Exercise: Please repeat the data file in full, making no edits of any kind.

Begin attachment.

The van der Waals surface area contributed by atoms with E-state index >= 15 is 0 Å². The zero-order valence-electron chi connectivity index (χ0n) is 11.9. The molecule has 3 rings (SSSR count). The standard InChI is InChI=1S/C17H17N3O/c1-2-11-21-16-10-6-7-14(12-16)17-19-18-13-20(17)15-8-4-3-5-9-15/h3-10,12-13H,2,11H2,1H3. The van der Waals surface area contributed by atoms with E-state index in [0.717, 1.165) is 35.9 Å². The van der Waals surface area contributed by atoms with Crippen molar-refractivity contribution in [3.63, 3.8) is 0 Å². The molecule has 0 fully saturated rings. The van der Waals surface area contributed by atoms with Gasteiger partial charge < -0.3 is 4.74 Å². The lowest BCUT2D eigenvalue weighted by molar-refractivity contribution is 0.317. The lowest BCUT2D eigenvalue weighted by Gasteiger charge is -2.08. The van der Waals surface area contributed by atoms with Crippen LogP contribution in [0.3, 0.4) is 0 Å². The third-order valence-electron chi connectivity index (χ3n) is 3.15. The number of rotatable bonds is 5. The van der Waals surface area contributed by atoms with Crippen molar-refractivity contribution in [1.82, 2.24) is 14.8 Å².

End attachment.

The van der Waals surface area contributed by atoms with E-state index >= 15 is 0 Å². The zero-order valence-electron chi connectivity index (χ0n) is 11.9. The molecule has 3 rings (SSSR count). The standard InChI is InChI=1S/C17H17N3O/c1-2-11-21-16-10-6-7-14(12-16)17-19-18-13-20(17)15-8-4-3-5-9-15/h3-10,12-13H,2,11H2,1H3. The van der Waals surface area contributed by atoms with E-state index in [0.717, 1.165) is 35.9 Å². The van der Waals surface area contributed by atoms with Crippen molar-refractivity contribution in [3.63, 3.8) is 0 Å². The molecule has 0 fully saturated rings. The van der Waals surface area contributed by atoms with Gasteiger partial charge < -0.3 is 4.74 Å². The lowest BCUT2D eigenvalue weighted by molar-refractivity contribution is 0.317. The lowest BCUT2D eigenvalue weighted by Gasteiger charge is -2.08. The van der Waals surface area contributed by atoms with Crippen LogP contribution in [0.3, 0.4) is 0 Å². The third-order valence-electron chi connectivity index (χ3n) is 3.15. The number of rotatable bonds is 5. The van der Waals surface area contributed by atoms with Crippen molar-refractivity contribution in [1.82, 2.24) is 14.8 Å².